Why Quality Matters

The quality of a child's future depends on the quality of caregiving in the first five years.

First-rate early learning programs that are safe, healthy, stimulating, organized, and, most importantly, led by well-trained teachers, help children enter school ready to learn and succeed.


What you want to see in an early education environment:

  • Educated, attentive and engaged teachers and staff
  • Teachers with four-year degrees and specific training in early childhood education
  • No more than 8 infants and toddlers and no more than 20 preschoolers in a classroom
  • Teacher to child ratios of 1:3 for infants and 1:10 for preschoolers
  • Teachers who crouch to eye-level to speak to children, and who hold, cuddle, show affection and speak directly to infants and toddlers
  • Families and teachers exchanging information about the child's development and learning progress
  • A safe, healthy and child-friendly environment
  • A room well-equipped with sufficient materials and toys
  • Classrooms in which materials and activities are placed at eye level for the children
  • Materials and toys accessible to children in an orderly display
  • Centers that encourage safe, outdoor playtime
  • Frequent hand-washing by children and adults
  • Visitors welcomed with appropriate parental consent
  • Stimulating activities and appropriately structured routines
  • Children who are engaged in their activities
  • Children offered breakfast and lunch and a time to nap
  • Children participating with teachers and each other in individual, small-group, and large-group activities
  • Children receiving a variety of stimuli in their daily routine using indoor and outdoor spaces and age-appropriate language, literacy, math, science, art, music, movement, and dramatic play experiences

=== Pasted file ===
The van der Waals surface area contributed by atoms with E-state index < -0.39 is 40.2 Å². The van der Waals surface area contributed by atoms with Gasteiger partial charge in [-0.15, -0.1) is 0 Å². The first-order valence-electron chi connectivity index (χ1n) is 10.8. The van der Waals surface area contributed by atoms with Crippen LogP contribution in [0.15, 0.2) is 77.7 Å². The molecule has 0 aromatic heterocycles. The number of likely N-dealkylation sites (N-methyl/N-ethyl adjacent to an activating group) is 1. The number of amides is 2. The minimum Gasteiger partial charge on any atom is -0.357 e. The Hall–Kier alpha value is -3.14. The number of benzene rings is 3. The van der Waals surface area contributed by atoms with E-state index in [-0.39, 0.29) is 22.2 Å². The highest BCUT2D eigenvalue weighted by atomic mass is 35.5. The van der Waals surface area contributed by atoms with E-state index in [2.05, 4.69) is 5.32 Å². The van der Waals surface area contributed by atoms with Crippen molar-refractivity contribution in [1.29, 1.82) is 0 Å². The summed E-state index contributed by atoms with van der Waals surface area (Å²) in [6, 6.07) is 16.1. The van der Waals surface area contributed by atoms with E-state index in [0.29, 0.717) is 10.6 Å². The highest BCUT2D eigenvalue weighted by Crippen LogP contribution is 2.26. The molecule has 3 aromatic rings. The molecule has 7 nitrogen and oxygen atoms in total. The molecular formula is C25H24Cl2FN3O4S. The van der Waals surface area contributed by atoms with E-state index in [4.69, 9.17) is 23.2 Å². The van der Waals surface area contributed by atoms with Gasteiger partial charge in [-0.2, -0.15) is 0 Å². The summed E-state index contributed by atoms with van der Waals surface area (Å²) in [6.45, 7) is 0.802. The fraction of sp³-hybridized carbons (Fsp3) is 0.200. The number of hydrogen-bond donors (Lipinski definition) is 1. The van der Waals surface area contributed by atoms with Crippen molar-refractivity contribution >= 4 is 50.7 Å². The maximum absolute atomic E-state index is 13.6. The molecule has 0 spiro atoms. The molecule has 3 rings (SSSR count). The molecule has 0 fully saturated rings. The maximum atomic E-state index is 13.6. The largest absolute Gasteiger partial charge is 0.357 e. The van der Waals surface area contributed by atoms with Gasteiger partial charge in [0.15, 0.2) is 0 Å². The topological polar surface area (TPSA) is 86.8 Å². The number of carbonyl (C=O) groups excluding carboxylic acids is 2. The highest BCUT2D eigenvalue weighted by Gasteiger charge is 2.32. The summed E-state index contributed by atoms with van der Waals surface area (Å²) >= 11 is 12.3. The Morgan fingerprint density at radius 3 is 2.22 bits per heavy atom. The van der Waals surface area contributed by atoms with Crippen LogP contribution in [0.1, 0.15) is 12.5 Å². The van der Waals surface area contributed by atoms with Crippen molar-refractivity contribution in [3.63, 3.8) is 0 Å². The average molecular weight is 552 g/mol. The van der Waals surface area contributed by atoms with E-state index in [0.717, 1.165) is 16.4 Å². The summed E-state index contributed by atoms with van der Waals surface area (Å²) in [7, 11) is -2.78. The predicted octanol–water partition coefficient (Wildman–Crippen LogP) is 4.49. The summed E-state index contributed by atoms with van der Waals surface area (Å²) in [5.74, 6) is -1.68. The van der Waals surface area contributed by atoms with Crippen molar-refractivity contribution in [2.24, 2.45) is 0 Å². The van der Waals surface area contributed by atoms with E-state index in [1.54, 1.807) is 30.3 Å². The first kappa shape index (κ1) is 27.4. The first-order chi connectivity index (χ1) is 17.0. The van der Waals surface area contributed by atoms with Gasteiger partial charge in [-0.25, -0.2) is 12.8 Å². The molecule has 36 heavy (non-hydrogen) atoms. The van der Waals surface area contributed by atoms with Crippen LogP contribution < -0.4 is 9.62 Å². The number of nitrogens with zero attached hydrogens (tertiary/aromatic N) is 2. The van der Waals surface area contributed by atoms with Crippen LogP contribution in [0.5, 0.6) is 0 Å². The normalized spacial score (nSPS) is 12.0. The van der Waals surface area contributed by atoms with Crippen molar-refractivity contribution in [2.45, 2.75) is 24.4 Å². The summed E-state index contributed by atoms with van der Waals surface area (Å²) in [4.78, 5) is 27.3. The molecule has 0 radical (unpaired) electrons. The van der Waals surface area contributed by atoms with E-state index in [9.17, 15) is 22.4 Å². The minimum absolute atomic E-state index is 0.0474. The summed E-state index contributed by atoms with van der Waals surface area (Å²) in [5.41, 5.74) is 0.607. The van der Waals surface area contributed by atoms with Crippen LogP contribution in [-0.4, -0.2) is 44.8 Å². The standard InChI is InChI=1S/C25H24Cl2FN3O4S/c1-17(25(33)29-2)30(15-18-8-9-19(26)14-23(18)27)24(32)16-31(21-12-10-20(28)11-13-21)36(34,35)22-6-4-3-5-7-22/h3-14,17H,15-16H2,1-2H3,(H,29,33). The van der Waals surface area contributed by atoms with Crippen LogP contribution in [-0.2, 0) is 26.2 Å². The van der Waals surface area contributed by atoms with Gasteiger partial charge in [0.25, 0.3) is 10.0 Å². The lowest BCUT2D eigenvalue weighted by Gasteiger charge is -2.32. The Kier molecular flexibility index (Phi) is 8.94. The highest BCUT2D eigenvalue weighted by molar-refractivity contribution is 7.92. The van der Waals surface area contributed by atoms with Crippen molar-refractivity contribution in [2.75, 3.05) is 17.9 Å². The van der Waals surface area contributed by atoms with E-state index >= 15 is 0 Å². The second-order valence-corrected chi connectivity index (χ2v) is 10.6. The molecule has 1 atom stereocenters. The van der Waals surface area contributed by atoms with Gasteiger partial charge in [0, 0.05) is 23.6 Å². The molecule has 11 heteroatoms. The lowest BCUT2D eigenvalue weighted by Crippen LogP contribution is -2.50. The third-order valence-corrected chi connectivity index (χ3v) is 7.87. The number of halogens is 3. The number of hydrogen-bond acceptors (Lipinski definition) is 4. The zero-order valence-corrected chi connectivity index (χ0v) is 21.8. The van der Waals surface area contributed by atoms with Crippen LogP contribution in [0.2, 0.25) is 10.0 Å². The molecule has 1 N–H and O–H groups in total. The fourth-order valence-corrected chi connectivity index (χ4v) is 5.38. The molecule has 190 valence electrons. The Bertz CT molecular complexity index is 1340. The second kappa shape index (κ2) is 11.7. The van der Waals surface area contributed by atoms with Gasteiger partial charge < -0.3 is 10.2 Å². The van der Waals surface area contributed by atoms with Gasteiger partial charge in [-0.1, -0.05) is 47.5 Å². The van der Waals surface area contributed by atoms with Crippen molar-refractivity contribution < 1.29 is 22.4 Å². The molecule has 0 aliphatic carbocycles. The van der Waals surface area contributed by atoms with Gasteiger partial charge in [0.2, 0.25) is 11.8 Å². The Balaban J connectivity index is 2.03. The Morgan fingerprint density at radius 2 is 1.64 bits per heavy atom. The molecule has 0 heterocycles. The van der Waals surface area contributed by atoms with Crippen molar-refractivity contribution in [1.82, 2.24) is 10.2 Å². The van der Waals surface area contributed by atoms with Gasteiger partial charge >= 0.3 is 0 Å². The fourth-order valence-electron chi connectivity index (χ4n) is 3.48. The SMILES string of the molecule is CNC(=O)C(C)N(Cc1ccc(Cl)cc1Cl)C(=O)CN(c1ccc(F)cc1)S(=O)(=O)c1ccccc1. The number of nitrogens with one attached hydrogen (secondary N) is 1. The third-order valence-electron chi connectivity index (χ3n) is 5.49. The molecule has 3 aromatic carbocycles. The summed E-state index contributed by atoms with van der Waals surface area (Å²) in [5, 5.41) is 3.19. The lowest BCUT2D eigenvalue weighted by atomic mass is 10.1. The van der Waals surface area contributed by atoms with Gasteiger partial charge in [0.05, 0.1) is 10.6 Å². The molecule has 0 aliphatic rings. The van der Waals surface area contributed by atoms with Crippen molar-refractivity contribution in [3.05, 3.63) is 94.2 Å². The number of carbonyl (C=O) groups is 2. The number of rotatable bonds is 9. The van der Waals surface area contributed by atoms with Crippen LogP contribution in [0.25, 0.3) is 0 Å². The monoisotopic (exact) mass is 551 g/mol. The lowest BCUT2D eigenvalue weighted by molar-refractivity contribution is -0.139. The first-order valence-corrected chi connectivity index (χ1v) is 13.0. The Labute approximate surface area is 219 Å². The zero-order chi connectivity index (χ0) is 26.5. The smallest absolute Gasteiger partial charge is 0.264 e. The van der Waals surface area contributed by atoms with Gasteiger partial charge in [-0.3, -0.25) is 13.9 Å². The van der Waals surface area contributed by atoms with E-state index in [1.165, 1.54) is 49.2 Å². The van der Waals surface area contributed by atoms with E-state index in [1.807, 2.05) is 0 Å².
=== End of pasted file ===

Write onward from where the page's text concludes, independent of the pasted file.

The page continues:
• Preschoolers who are allowed to play independently


What you don't want to see in an early education environment:

  • Inattentive, overwhelmed or unengaged staff
  • Unengaged teachers sitting on the side of the classroom but not participating
  • Shouting, swearing or other displays of hostile discipline
  • Infants and toddlers crying without being attended to
  • An unsafe, unhealthy or unstimulating environment
  • Small, cramped centers or homes without designated appropriate spaces for different ages
  • A center or home that smells of urine, has visible safety risks or is unclean
  • Frequent use of television or video to occupy children
  • Children easily distracted or frightened by visiting strangers
  • Activities and routines that are too chaotic or too inflexible
  • Children wandering aimlessly, left unsupervised or displaying unchecked aggression
  • Children restrained in car seats or in high chairs at times other than meal time
  • Children spending a lot of time waiting around for turns
  • Children expected to sit at desks, perform highly structured tasks, or other forms of age-inappropriate expectations


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